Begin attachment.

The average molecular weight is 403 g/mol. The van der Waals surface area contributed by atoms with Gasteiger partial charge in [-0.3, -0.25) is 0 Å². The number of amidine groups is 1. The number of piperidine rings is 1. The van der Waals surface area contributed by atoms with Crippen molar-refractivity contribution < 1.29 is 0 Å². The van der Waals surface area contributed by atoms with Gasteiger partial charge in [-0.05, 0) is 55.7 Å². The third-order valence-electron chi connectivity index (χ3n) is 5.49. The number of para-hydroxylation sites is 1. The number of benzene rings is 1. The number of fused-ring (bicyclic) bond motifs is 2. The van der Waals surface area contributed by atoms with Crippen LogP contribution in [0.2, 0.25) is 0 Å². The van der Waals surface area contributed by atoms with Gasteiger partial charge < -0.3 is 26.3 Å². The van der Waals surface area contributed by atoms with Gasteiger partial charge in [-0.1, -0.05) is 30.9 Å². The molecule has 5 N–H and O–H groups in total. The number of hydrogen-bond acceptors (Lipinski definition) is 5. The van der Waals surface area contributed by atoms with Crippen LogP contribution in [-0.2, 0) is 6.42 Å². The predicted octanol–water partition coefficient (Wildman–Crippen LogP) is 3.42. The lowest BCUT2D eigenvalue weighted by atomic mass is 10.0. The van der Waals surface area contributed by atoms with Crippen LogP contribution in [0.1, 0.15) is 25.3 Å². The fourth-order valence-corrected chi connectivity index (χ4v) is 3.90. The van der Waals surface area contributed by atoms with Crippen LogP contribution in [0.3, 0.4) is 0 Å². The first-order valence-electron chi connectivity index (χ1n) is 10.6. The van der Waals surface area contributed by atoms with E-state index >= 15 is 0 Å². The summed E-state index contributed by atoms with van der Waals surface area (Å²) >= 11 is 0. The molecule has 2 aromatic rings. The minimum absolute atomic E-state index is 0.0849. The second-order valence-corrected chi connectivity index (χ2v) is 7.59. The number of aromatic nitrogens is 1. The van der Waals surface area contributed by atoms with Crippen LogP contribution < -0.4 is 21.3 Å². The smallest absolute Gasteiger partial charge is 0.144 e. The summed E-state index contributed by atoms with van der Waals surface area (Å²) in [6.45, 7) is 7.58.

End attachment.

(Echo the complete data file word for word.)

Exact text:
The average molecular weight is 403 g/mol. The van der Waals surface area contributed by atoms with Gasteiger partial charge in [-0.3, -0.25) is 0 Å². The number of amidine groups is 1. The number of piperidine rings is 1. The van der Waals surface area contributed by atoms with Crippen molar-refractivity contribution < 1.29 is 0 Å². The van der Waals surface area contributed by atoms with Gasteiger partial charge in [-0.05, 0) is 55.7 Å². The third-order valence-electron chi connectivity index (χ3n) is 5.49. The number of para-hydroxylation sites is 1. The number of benzene rings is 1. The number of fused-ring (bicyclic) bond motifs is 2. The van der Waals surface area contributed by atoms with Crippen LogP contribution in [0.2, 0.25) is 0 Å². The van der Waals surface area contributed by atoms with Gasteiger partial charge < -0.3 is 26.3 Å². The van der Waals surface area contributed by atoms with Gasteiger partial charge in [-0.1, -0.05) is 30.9 Å². The molecule has 5 N–H and O–H groups in total. The number of hydrogen-bond acceptors (Lipinski definition) is 5. The van der Waals surface area contributed by atoms with Crippen LogP contribution in [-0.2, 0) is 6.42 Å². The predicted octanol–water partition coefficient (Wildman–Crippen LogP) is 3.42. The lowest BCUT2D eigenvalue weighted by atomic mass is 10.0. The van der Waals surface area contributed by atoms with Crippen LogP contribution in [0.1, 0.15) is 25.3 Å². The fourth-order valence-corrected chi connectivity index (χ4v) is 3.90. The van der Waals surface area contributed by atoms with Crippen LogP contribution in [0.3, 0.4) is 0 Å². The first-order valence-electron chi connectivity index (χ1n) is 10.6. The van der Waals surface area contributed by atoms with E-state index >= 15 is 0 Å². The summed E-state index contributed by atoms with van der Waals surface area (Å²) >= 11 is 0. The molecule has 2 aromatic rings. The minimum absolute atomic E-state index is 0.0849. The second-order valence-corrected chi connectivity index (χ2v) is 7.59. The number of aromatic nitrogens is 1. The van der Waals surface area contributed by atoms with Crippen LogP contribution < -0.4 is 21.3 Å². The smallest absolute Gasteiger partial charge is 0.144 e. The summed E-state index contributed by atoms with van der Waals surface area (Å²) in [6.45, 7) is 7.58.